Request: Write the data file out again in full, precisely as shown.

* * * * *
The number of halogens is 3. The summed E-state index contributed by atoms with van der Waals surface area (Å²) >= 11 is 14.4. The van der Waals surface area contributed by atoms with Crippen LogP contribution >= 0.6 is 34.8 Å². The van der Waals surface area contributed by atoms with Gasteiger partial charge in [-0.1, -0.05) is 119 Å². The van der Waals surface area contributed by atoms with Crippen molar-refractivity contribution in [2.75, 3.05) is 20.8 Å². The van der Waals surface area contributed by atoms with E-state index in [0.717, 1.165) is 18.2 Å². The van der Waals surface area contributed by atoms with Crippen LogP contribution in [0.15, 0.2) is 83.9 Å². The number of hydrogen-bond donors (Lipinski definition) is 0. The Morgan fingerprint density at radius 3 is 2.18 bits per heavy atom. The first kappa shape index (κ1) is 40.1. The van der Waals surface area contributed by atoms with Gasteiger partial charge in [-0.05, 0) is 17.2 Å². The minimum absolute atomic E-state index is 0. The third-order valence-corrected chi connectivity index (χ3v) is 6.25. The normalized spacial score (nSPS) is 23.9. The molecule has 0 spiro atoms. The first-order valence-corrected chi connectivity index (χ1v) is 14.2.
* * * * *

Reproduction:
The number of halogens is 3. The summed E-state index contributed by atoms with van der Waals surface area (Å²) >= 11 is 14.4. The van der Waals surface area contributed by atoms with Crippen LogP contribution >= 0.6 is 34.8 Å². The van der Waals surface area contributed by atoms with Gasteiger partial charge in [-0.1, -0.05) is 119 Å². The van der Waals surface area contributed by atoms with Crippen molar-refractivity contribution in [2.75, 3.05) is 20.8 Å². The van der Waals surface area contributed by atoms with E-state index in [0.717, 1.165) is 18.2 Å². The van der Waals surface area contributed by atoms with Crippen LogP contribution in [0.15, 0.2) is 83.9 Å². The number of hydrogen-bond donors (Lipinski definition) is 0. The Morgan fingerprint density at radius 3 is 2.18 bits per heavy atom. The first kappa shape index (κ1) is 40.1. The van der Waals surface area contributed by atoms with Gasteiger partial charge in [-0.05, 0) is 17.2 Å². The minimum absolute atomic E-state index is 0. The third-order valence-corrected chi connectivity index (χ3v) is 6.25. The normalized spacial score (nSPS) is 23.9. The molecule has 0 spiro atoms. The first-order valence-corrected chi connectivity index (χ1v) is 14.2.